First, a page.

Bank Holiday weekends are not good things. Not only are there far too many days when I'd like to be at a car boot sale, but I also get out of the way of blogging. 'pologies. Anyway, the aforesaid car boots were, well, okayish but nothing spectacular. The Tall Scotsman failed to find the chisel to go with the handle - and hadn't brought the handle either, which was a shame 'cos I may have just the chisel to fit it myself. The weather was rather greyer than the forcasters had lead me to believe too, so turnout wasn't what it should be for the Easter weekend. I suppose we should just rejoice that it didn't snow... Friday I stayed home and, erm, what did I do? Haven't a clue. Nothing very interesting then.
Saturday was a rare visit to Truro Cattle Market and the sale there. Used to go there a lot, but they started to charge for entry and the atmosphere went right down. Not sure I went there at all last year. This time was no exception - everyone's busy trying to justify their entrance costs and all the good sellers aren't there any more because the pitch charge went up too. Hardly a tool to be seen from one end of the place to the other, but eventually a rummage in amongst rusty spanners produced two oddities. One, a bevel gauge of some sort. The other marked The GreenWatt Plane, with patent number; evidentally some sort of scraper. Naturally they didn't look quite like this when the cost was negotiated to 50p.
Found the patent for the GreenWatt, #216433 and it turns out to date from the 1920s and uses a razor blade as the means of scraping. Invented by two chaps from Tunbridge Wells called Alfred Greenwood and James Ernest Watson - hence "GreenWatt". Don't suppose it set the tool world alight, but it will come in handy cleaning up saw blades.
To my delight cleaning the bevel revealed it to be a Starrett and some research actually reveals it to be a #47 Improved Bevel. A bit of Googling and I find it retailing now for $75. Phew! Okay, so this one isn't it its first youth, but it works a treat. Cool.
Sunday saw a plethora of car boot sales, all rather sparsely populated. At the first one, for some unknown reason, I found myself asking "how much" on a grubby canvas tool roll of rusty auger bits. When I countered the £3 with £2 and he said yes, I was stuck with them. Most are of the Irwin/Solid Centre variety, which are exactly the sort I'm not short of. D'oh. Not even the Expansion Bit fills a void - I already have two of the blasted things, and complete what's more. Oh well, they've cleaned up okay at any rate.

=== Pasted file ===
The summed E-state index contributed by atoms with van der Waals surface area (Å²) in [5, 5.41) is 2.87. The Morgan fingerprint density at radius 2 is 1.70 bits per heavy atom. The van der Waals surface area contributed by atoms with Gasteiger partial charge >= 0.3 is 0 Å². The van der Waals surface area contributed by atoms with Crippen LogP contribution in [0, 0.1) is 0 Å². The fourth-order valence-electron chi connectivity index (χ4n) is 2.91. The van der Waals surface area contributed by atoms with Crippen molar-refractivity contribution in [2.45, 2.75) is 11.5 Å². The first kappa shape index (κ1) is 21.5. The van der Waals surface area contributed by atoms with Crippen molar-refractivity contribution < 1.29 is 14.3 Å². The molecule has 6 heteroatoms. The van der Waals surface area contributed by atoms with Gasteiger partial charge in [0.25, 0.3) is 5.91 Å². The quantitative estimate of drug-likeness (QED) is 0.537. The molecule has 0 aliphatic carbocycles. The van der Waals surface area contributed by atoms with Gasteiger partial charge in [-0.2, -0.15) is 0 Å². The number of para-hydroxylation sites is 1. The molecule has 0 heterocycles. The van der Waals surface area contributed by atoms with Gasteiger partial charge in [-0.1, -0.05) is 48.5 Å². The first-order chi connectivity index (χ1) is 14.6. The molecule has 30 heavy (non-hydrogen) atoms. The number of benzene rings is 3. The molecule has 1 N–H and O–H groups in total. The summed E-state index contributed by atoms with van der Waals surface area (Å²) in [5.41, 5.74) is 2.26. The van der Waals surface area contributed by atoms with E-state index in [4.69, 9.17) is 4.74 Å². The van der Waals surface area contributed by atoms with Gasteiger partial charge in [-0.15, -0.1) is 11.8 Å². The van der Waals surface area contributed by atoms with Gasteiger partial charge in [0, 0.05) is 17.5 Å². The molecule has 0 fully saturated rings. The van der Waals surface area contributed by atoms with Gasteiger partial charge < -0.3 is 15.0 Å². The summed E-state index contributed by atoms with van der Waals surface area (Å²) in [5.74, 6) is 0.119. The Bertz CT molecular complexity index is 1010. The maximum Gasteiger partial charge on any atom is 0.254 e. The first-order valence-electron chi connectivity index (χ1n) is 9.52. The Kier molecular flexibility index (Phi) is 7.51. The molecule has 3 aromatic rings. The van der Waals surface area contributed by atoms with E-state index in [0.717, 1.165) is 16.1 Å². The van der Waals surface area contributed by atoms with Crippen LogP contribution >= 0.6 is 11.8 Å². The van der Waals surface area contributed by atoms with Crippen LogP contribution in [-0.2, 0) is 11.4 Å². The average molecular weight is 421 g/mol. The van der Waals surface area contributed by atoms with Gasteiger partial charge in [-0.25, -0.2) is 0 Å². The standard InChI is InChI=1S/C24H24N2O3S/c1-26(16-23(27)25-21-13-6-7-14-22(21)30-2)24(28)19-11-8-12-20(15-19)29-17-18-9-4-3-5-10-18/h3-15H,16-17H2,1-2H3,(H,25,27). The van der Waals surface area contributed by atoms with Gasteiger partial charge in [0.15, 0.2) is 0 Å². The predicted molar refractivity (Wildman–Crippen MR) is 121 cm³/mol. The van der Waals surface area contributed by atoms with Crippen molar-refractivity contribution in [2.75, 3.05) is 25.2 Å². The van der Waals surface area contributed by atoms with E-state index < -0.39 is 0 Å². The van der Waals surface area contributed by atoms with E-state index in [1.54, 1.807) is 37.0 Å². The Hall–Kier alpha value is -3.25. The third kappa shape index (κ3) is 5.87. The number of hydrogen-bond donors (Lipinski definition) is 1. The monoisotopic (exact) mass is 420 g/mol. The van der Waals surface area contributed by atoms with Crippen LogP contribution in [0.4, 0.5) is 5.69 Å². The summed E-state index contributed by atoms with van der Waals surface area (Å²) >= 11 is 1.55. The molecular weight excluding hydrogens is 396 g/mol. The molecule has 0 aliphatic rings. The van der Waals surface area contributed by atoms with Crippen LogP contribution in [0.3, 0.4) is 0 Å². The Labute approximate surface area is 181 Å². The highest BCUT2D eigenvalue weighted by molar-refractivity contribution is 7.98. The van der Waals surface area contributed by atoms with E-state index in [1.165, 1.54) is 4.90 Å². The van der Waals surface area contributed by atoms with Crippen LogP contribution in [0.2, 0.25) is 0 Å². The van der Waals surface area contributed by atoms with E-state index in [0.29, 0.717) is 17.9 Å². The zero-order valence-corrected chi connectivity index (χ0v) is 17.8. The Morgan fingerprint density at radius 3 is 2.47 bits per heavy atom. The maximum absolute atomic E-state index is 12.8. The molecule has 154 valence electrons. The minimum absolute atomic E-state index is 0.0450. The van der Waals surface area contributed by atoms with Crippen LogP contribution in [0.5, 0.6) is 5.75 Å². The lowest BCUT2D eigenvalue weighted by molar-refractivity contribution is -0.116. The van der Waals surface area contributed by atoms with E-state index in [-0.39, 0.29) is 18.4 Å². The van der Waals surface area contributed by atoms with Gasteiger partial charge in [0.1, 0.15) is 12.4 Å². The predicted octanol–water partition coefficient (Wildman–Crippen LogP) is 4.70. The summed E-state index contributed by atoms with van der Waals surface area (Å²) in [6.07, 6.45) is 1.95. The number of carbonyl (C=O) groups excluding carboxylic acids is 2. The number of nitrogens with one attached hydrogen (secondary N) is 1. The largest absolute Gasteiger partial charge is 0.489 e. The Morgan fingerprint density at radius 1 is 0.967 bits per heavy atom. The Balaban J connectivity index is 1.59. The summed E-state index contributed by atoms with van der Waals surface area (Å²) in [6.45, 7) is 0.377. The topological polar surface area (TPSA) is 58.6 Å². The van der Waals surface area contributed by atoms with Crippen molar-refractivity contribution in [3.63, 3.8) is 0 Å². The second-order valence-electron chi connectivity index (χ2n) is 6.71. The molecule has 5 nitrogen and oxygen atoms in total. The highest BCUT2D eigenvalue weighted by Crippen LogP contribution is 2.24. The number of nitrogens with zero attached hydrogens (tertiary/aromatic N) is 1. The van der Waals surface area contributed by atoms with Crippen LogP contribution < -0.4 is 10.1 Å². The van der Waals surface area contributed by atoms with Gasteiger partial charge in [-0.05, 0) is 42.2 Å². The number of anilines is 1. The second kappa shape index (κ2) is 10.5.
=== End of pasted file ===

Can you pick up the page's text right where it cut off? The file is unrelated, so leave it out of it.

The TS may not have found the chisel, but he did have a #03. A Record #03. A rosewood-handled, pre-war Record #03. Okay, yes, there's pitting, but the iron is original and plenty of length. My only prior exposure to the #3 size plane is a Stanley that I got in its box. The reason it was in its box is 'cos the frog bedding was ground all to pot and it's practically impossible to use. So I've not been a fan of #3s in consequence but here's an opportunity to rectify that unfortunate state of affairs. I told myself I didn't need any more planes, I certainly don't need another smoother, however small. I asked the fateful question. I know there are fortunate folks out there who probably pick up #3s in better condition than this as freebies or something, but the required tenner seemed reasonable to me. I succumbed.
The TS seemed mildly unhappy to see it go, which at least made me feel like I hadn't been done - even if I had. Look, it's still got its decal on the top of the rear handle, it's not a total dead loss. Possibly to convince myself of this I launched into cleaning it straight away. Been a long time since I did a whole plane and I've lost all my speed - took me all day. The result is an attempt at clean but not trying to be new (which it isn't). So I kept refinishing the wood down to a minimum f'rinstance. My only real Bad Thing was the brass polishing; I can't help myself. But time and tarnish will sort that out in short order.
Anyway, the whole haul for the long weekend. Pretty poor, but still a record breaker. First time for years I've got everything cleaned from a weekend's rust hunting within a week of the purchase...
Finally, in the post this morning, a pressie from my woodworking internet-less chum, C. We'd had some discussion about inshaves and travishers and he couldn't place them so I sent him a pic or two and a few spare PWW mags and a copy of The Axe Book (also spare) 'cos I thought he might find them interesting. Today I got this in unexpected return; a "heel shave" I believe. One of those tools that confirms the galoot saying "if you can't identify it, it's a leather-working tool".
It has no maker's marks, not even the usual suspect "Snell & Atherton", but a couple of sixes stamped on the top and sevens stamped on the blade and adjustable toe. Pretty dinky little thing; looking forward to seeing how well it works 'cos it has an adjustable mouth as well as depth of cut, so it could be good. Or finicky...